The second meeting house in East Farnham was torn down in 1870 and replaced by a new one a year later. A dozen or more new members had joined the congregation, just when the Quaker movement in North America was experiencing a brief revival. This third meeting house faced north and contained a raised gallery at the back. Above it stood a large clock which, it is said, ticked very loudly. But as the decades passed, the number of members fell. Many young people felt attracted by the opportunity to become pioneers further west and were repelled by the refusal of Quaker elders to countenance marriage with outsiders. The Quaker movement, split by internal divisions, was slow to react to change.

When the new century dawned, only a handful of members were left in the East Farnham congregation. They closed the white-painted building in 1902, years before the first Quaker meeting took place in Montreal. A local contractor bought the meeting house in 1907; he demolished it and reused the lumber. Nothing remained in the area but a few small Quaker cemeteries; that, and the legacy of a free-thinking, independent faith, embodied by a cupboard full of books.

NOTE: The Brome County Historical Society also owns several other Quaker artefacts, including a bonnet, articles of clothing and a bench from the meeting house.

Thank you to Joanne Croghan Marier of the Brome County Historical Society for the submission of the Quaker Library to the 100 Objects project.

Mrs. C.M. Day, History of the Eastern Townships (Montreal: John Lovell, 1869).
Hilary Farrington, “The Quaker Women of East Farnham,” Yesterdays of Brome County, Vol. 6 (Brome County Historical Society, 1985).
Ernest Taylor, History of Brome County, Vol. II (Montreal: John Lovell & Son, 1937).
S.A. Zielinski, “The Story of the Farnham Meeting,” Bulletin of Friends’ Historical Association, Vol. 50, No. 2, Autumn 1961.

To Learn More
Arthur G. Dorland, The Quakers in Canada - A History, 1968.
Ryan Jordan, Slavery and the Meetinghouse: The Quakers and the Abolitionist Dilemma, 1820–1865, 2007.
Sydney James, A People among Peoples: Quaker Benevolence in Eighteenth-Century America, 1963.
William J. Frost, The Quaker Family in Colonial America: A Portrait of the Society of Friends, 1973
The Quaker Archives and Library of Canada www.archives-library.quaker.ca

Mark Abley was born in England, grew up in western Canada, and has lived in the Montreal area since 1983. A Rhodes Scholar and a Guggenheim Fellow, he has written or edited more than a dozen books of poetry and prose.



Submitted by Bob Moore (not verified) on

Very attractive page on a significant chapter in the history of la belle province !

Submitted by Don Papson (not verified) on

Can you provide me with a copy of

S.A. Zielinski, “The Story of the Farnham Meeting,” Bulletin of Friends’ Historical Association, Vol. 50, No. 2, Autumn 1961?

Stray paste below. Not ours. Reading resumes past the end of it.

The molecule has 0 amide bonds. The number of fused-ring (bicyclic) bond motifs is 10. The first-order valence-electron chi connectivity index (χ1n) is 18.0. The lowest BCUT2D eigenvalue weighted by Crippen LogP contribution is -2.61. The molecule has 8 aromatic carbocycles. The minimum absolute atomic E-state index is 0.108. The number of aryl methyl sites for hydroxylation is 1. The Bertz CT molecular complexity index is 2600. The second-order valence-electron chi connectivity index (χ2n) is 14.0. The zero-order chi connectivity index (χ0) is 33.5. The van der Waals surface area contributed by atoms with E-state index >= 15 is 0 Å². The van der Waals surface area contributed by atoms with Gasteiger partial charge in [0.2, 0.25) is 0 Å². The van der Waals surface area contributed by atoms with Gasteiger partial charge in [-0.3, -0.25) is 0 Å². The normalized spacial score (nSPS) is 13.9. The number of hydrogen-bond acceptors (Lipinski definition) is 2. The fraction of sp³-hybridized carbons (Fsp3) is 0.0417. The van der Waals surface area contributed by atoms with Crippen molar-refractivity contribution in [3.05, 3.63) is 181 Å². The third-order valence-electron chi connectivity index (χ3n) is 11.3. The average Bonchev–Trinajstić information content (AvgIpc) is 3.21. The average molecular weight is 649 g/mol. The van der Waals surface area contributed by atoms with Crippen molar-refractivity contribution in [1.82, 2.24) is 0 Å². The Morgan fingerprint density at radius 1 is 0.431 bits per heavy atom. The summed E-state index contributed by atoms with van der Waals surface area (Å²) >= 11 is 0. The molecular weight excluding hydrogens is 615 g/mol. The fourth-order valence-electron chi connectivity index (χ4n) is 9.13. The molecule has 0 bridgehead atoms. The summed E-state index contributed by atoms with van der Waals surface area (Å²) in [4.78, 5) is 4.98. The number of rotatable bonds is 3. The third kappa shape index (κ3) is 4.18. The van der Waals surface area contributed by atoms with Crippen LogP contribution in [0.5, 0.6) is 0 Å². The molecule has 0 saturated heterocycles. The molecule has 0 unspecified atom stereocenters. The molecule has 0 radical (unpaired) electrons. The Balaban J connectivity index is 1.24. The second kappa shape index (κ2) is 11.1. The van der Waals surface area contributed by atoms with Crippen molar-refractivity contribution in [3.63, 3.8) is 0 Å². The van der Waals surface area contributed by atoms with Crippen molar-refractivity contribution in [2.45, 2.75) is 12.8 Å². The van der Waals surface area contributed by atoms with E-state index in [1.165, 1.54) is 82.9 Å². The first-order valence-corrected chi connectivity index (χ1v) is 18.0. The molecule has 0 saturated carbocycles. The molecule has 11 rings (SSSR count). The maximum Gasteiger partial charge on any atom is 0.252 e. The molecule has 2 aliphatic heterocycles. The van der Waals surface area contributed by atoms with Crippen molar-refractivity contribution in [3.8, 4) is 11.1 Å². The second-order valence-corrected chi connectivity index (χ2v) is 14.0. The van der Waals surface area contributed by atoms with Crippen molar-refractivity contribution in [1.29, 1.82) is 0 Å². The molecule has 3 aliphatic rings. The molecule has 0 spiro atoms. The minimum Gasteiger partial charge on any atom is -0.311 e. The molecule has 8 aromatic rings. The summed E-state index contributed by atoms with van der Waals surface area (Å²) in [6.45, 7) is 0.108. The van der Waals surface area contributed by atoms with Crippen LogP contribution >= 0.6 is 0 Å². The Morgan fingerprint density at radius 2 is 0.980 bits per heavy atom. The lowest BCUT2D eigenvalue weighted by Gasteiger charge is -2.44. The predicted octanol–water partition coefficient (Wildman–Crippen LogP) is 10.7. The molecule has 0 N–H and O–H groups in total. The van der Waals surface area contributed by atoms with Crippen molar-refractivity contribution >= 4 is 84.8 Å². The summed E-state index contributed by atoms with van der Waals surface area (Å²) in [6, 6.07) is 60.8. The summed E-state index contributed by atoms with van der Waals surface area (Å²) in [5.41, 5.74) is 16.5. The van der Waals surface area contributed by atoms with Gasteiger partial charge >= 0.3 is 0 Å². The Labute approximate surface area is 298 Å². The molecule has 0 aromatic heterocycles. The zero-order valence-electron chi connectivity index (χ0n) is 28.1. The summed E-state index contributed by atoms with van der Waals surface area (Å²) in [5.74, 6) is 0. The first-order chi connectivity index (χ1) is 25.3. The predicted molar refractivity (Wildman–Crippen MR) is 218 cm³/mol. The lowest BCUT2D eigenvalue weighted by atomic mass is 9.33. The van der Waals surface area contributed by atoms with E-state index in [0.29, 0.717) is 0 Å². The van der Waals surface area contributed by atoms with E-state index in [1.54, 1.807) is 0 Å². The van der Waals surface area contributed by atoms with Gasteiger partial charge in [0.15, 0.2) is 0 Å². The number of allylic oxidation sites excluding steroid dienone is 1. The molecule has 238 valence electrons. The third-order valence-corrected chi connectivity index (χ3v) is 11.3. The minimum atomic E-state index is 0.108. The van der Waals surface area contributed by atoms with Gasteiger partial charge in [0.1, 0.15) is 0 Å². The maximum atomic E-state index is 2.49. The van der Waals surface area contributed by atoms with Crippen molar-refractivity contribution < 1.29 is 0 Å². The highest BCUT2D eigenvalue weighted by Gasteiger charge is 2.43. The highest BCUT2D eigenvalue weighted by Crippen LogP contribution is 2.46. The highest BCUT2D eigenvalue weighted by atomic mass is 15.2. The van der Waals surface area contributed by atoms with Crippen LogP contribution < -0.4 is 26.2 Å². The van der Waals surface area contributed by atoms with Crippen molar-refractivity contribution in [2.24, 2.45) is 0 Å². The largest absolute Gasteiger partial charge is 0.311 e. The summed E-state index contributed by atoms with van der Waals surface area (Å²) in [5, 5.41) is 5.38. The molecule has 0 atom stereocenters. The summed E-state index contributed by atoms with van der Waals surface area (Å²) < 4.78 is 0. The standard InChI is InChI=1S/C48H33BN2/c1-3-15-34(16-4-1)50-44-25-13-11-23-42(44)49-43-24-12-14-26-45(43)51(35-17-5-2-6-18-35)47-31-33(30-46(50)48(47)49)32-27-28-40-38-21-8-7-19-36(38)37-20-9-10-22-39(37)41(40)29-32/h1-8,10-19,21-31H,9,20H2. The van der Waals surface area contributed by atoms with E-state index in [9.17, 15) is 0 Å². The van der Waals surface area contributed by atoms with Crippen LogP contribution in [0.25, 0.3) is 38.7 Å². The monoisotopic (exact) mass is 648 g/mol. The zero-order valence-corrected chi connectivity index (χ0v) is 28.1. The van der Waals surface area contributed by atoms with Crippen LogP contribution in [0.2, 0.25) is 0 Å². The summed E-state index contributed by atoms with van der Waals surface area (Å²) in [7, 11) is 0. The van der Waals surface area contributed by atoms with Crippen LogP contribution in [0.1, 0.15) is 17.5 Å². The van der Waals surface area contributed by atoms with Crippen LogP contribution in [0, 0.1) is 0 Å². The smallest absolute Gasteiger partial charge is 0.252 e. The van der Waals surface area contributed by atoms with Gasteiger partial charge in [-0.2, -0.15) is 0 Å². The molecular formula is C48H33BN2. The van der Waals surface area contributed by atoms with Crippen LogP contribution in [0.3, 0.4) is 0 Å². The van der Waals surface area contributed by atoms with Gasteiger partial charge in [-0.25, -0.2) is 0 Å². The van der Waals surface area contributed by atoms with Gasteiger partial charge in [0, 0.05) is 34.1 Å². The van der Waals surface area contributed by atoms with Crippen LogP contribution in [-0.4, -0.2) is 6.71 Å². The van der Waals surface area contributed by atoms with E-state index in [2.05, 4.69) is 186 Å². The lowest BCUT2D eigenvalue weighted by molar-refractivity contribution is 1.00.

Don Papson
3 Plattsburgh Avenue
Plattsburgh, NY

Submitted by JoAnn ONeill (not verified) on

Good morning Arlene,

I tried to leave a message on your website Quaker Cupboard and Library but I am sort of wordy and it timed out so decided to send you an email instead.

I have been researching my husband's Jewell (Henry born 1798ish and Sarah Nettleton born 1800 ish) family that emigrated to Quebec from New England. I don't know where from, some trees online say Massachuesetts, others say Vermont. His wife apparently was from Vermont. There first child John Henry was born in 1826 in the U.S. as well. I have seen trees that state that Henry Jewell came to Eastern Townships but my Henry had his other kids starting in 1830 on Allumette Island, Pontiac County, on the Ottawa River. Did he go to the Eastern Townships first and then made his way to Allumette Island? Who knows. Did he meet Sarah in Canada? I think that could be possible as the census I have seen for him living in Brome, I believe he was living with a group of men. I have heard that Quakers do keep wonderful records and was wondering if you have anything on a Henry and Sarah Nettleton Jewell.

I do live in the U.S. but have a home in the Montreal area which of course, we can not visit presently. If you have records, I would make it a point of visiting. One last thing, He is buried in the Catholic cemetery in Chapeau, Allumette Island but he was listed as Quaker on other trees so I am thinking that he was Quaker and perhaps could not meet in the Ottawa Valley???? So many questions, I have.

Thanks for your consideration. Jo-Ann O'Neill

P.S. I live very close to many Quaker cemeteries here in NJ and Philadelphia, if ever someone has a need for a look up, I would be happy to do so. Thanks.

Add new comment

You must have JavaScript enabled to use this form.


Plain text

  • No HTML tags allowed.
  • Each email address will be obfuscated in a human readable fashion or, if JavaScript is enabled, replaced with a spam resistent clickable link. Email addresses will get the default web form unless specified. If replacement text (a persons name) is required a webform is also required. Separate each part with the "|" pipe symbol. Replace spaces in names with "_".
  • Web page addresses and e-mail addresses turn into links automatically.
  • Lines and paragraphs break automatically.
Enter the characters shown in the image.